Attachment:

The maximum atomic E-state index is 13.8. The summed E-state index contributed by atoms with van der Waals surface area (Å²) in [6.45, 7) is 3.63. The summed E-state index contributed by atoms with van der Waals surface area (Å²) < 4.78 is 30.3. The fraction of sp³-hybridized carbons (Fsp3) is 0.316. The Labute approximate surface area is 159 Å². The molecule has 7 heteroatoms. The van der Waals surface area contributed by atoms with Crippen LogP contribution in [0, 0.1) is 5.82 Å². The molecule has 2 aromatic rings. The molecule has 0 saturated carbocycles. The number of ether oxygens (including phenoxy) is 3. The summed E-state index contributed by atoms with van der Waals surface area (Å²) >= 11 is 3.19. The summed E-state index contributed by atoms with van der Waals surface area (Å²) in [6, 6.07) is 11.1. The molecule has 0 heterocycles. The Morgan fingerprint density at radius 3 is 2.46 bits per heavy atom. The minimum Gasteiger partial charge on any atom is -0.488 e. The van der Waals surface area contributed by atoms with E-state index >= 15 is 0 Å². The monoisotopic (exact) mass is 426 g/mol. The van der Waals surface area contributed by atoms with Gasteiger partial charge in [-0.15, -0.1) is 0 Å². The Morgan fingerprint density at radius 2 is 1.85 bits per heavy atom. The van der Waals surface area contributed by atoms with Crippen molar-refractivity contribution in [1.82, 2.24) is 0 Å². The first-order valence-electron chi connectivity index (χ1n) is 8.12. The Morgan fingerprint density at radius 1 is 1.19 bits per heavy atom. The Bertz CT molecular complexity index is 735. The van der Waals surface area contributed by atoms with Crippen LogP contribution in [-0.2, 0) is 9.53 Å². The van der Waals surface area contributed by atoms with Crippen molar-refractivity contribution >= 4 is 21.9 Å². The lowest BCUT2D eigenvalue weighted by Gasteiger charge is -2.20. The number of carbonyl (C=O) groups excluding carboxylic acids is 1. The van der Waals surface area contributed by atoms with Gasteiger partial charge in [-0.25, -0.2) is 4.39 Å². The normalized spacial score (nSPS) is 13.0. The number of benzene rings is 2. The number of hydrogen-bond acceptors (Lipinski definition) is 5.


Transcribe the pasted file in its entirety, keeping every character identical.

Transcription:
The maximum atomic E-state index is 13.8. The summed E-state index contributed by atoms with van der Waals surface area (Å²) in [6.45, 7) is 3.63. The summed E-state index contributed by atoms with van der Waals surface area (Å²) < 4.78 is 30.3. The fraction of sp³-hybridized carbons (Fsp3) is 0.316. The Labute approximate surface area is 159 Å². The molecule has 7 heteroatoms. The van der Waals surface area contributed by atoms with Crippen LogP contribution in [0, 0.1) is 5.82 Å². The molecule has 2 aromatic rings. The molecule has 0 saturated carbocycles. The number of ether oxygens (including phenoxy) is 3. The summed E-state index contributed by atoms with van der Waals surface area (Å²) >= 11 is 3.19. The summed E-state index contributed by atoms with van der Waals surface area (Å²) in [6, 6.07) is 11.1. The molecule has 0 heterocycles. The Morgan fingerprint density at radius 3 is 2.46 bits per heavy atom. The minimum Gasteiger partial charge on any atom is -0.488 e. The van der Waals surface area contributed by atoms with E-state index >= 15 is 0 Å². The monoisotopic (exact) mass is 426 g/mol. The van der Waals surface area contributed by atoms with Gasteiger partial charge in [-0.15, -0.1) is 0 Å². The Morgan fingerprint density at radius 2 is 1.85 bits per heavy atom. The van der Waals surface area contributed by atoms with Crippen molar-refractivity contribution in [1.82, 2.24) is 0 Å². The first-order valence-electron chi connectivity index (χ1n) is 8.12. The Morgan fingerprint density at radius 1 is 1.19 bits per heavy atom. The Bertz CT molecular complexity index is 735. The van der Waals surface area contributed by atoms with Crippen LogP contribution in [-0.2, 0) is 9.53 Å². The van der Waals surface area contributed by atoms with Crippen molar-refractivity contribution >= 4 is 21.9 Å². The lowest BCUT2D eigenvalue weighted by Gasteiger charge is -2.20. The number of carbonyl (C=O) groups excluding carboxylic acids is 1. The van der Waals surface area contributed by atoms with Gasteiger partial charge in [-0.25, -0.2) is 4.39 Å². The normalized spacial score (nSPS) is 13.0. The number of benzene rings is 2. The number of hydrogen-bond acceptors (Lipinski definition) is 5.